By Alexander Marrow
MOSCOW (Reuters) – Further interest rate cuts by Russia’s central bank would be appropriate amid falling inflation and structural reforms are key to speeding up growth, the head of an International Monetary Fund (IMF) mission said.
The central bank has cut its key rate four times this year9, most recently by 50 basis points to 6.5%, but economic growth so far has been sluggish despite falling inflation.
The next rate-setting meeting is Dec. 13.
After visiting Russia from Nov. 13-20, IMF mission leader James Roaf said weak domestic demand and an unfavourable external environment had held back growth, with GDP projected to grow by 1.1% in 2019.
Roaf said in a statement issued late on Wednesday that the GDP growth forecast of 1.9% in 2020 was due to government spending delays over 13 projects, ranging from healthcare and education to infrastructure, which President Vladimir Putin has placed at the heart of an economic growth plan.
“Structural reforms remain key to accelerate growth,” said Roaf. “The national projects, if selected according to rigorous economic criteria and implemented effectively, are expected to contribute positively to growth by improving infrastructure and supporting a healthier and better-educated workforce.”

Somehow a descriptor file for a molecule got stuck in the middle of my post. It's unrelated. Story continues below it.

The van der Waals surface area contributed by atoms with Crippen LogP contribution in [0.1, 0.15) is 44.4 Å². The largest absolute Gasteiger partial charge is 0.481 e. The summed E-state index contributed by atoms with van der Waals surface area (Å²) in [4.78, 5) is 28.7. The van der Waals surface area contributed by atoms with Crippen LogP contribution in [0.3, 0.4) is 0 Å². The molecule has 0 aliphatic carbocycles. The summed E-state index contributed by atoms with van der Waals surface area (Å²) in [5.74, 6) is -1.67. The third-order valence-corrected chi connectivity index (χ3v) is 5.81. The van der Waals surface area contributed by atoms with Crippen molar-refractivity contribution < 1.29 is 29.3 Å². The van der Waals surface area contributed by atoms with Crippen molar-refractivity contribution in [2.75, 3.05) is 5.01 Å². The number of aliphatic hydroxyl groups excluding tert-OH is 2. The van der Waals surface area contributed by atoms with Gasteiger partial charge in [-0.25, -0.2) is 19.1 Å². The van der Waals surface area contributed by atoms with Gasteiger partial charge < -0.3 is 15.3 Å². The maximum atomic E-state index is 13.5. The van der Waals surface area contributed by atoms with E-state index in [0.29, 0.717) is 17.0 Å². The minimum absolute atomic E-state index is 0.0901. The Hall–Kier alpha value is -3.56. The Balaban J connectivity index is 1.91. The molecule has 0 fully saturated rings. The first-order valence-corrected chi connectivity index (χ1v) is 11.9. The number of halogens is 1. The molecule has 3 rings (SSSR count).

Roaf also drew attention to Russia’s “excessive bureaucracy, regulations and legal uncertainty”, saying reforms were needed to “tackle the lack of competition and the large footprint of the state.”
The mission visited Russia to discuss economic developments, the economic outlook and learn more about policy.
Russia’s National Welfare Fund (NWF) won praise from the IMF delegation for its success in insulating the economy from oil price fluctuations. Under ministry rules, the finance ministry may start spending the NWF once it exceeds the 7%-to-GDP cap.
Roaf recommended that NWF funds be invested in liquid foreign assets once the threshold has been reached.
“Any use of NWF resources domestically should be subject to tight limits and a strong governance framework to guide project selection and ensure market rates of return,” said Roaf.
(Reporting by Alexander Marrow, Editing by Katya Golubkova and Timothy Heritage)